So you're curious about the NRF5 series boards huh? Let's dive in!
// updates can be found below.
WHAT IS THE NRF5
It's a tiny Arm processor based board that can work like an Arduino. There are a few flavours.
NRF52840 $20 (new, has built in usb support)
- Arduino with built in NRF24 for just $3.
- The size of a postage stamp.
- Powerful enough to use the simple encryption functionality easily.
- Antenna socket: just plug in antenna for more range.
- Ultra low power use.
- You get to decide which pins do what. For example, you can decide through software which pins should be hardware serial pins. There's a small pin router built in.
- Built in support for NFC (swiping smart cards and tags).
- Has 3.3v internal logic. Most new sensors use 3.3v for logic too.
- Relatively new, so there might still be some bugs in MySensors.
- The pins cannot handle as much current (5ma) as the Arduino's could (40ma).
- Smaller pin spacing (1.27mm instead of 2.54mm), so harder to solder. Fewer expansion boards available.
- Unlike the Arduino Nano, the programmer doesn't also function as a serial monitor. To get serial output you have to set some pins as the serial output, and then connect to those pins with a separate usb serial port adapter. It's a bit like the Arduino Pro Mini in that sense.
- The EByte module has no onboard LED, which makes it difficult to know it's on, or to test things with a simple blink sketch.
Open the Arduino software and install these two boards in the Arduino IDE:
(click on the links to get installation instructions).
Carefully soldered some wires to your board, and connected it a programming tool. The cheapest simplest option is to get an ST-Link v2 ($3).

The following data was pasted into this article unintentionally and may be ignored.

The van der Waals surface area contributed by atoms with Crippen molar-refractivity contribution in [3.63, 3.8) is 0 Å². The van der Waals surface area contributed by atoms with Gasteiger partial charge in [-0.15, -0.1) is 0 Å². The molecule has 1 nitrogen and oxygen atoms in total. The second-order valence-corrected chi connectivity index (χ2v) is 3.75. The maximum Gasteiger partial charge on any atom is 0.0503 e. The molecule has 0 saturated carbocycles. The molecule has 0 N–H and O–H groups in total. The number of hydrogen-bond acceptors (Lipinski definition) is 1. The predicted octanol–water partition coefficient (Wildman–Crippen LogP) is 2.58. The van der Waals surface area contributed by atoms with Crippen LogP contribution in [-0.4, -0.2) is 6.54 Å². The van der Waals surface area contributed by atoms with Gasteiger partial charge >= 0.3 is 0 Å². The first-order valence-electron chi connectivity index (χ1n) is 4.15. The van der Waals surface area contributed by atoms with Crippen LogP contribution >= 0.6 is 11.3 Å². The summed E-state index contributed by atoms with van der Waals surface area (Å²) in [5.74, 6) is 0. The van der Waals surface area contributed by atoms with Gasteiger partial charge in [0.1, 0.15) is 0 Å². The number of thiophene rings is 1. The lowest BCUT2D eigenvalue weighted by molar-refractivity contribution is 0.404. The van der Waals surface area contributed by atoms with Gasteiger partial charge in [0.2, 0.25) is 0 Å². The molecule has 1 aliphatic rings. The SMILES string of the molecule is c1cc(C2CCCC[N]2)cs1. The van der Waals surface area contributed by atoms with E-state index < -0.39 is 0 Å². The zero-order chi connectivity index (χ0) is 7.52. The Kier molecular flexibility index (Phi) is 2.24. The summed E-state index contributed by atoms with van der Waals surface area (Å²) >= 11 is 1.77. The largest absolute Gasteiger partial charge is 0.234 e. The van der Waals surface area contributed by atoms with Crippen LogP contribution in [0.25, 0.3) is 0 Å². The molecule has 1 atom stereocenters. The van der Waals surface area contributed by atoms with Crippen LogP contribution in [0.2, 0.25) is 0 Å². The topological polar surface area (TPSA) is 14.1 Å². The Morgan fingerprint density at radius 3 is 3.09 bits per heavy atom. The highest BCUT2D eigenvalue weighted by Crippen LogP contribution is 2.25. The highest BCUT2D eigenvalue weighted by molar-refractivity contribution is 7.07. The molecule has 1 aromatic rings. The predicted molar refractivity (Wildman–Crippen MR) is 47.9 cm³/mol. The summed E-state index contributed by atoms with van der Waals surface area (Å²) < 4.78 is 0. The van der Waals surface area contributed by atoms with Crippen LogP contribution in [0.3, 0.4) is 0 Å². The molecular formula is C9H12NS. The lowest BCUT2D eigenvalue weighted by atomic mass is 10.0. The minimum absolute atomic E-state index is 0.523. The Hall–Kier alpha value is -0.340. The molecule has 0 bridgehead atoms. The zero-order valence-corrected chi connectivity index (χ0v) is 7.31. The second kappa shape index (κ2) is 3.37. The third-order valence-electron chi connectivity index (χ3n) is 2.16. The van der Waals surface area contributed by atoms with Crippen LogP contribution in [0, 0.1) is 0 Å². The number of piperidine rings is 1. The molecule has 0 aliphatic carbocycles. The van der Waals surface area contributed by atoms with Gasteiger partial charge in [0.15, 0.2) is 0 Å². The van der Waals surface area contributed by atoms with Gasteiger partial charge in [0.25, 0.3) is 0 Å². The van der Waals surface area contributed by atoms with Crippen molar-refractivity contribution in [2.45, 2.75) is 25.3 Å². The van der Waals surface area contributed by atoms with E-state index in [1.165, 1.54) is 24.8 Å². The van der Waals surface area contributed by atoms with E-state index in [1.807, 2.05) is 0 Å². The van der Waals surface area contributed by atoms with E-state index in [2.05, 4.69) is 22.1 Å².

gnd ->gnd (in the corner)
3.3v -> vcc (in the same corner)
SWDIO -> SWDIO
SWDCLK -> SWDCLK
In the Arduino IDE open an example (file -> examples -> myboardNRF5 -> myboardNRF5). You will now have three files:
- Main file <- your main code goes here.
- MyBoardNRF5.h <- here you can set which goodies you want, on which pins.
- MyBoardNRF5.cpp <- probably no reason to change anything here.
In the main file make sure it has these lines:
In the Arduino IDe click on the tools dropdown and start set things up like this:
- Board: "MyBoardNRF5 NRF52832"
- Reset: "don't enable"
- Bootloader/SD: "none"
- Low frequency clock: "Crystal Oscilator" (RC Oscillator might work too).
- Port: none
- Programmer: ST-Link V2
First the chip you are using must be 'wiped'. This removes the bluetooth functionality. Wipe the chip by clicking "tools -> burn bootloader". You'll get an error but that's normal.
Next, when your sketch is complete, choose "sketch -> upload via programmer".
POWER HUNGRY SENSORS
If you were using an Arduino Nano before, then you might have powered your sensors directly from the Arduino's 5v pin. With these boards you can't run the power through the NRF5 board first. Make the 5V go 'around it'. Only use these boards to collect and send signals. To get a steady power supply, depending on how much you need, you could try:
- An AMS1117 regulator. It can generate a max of 800ma at 3.3v. Here's a small version.
- Special power supply boards such as this one.
- Timed out while waiting for target halted: are your pins connected ok?
- Unable to reset target: are your pins connected ok?
- Some things, like turning on a pin when you press a button, can be handled by (programmed into) the 'periphery' of the chip. Not having to wake up the main chip saves some power. An example of this can be found here.
Ebyte N73 - Manual
- Cheap: $3
- Is missing some parts that allows for super low power usage. Those can be added manually though.
- Forum users have created some nice pre-made prototyping boards, like this small one or this big one.
- Uses 91 milli amps max (while transmitting).
- Can't find the price
- Better range than the EByte
- Has the required 'DCDC' parts built in, allowing for super low battery usage.
- Uses 250ma max
- About $5
- Tiny! This also means it has less ports.
The easiest way to get started with NRF5 might actually be the BCC Microbit.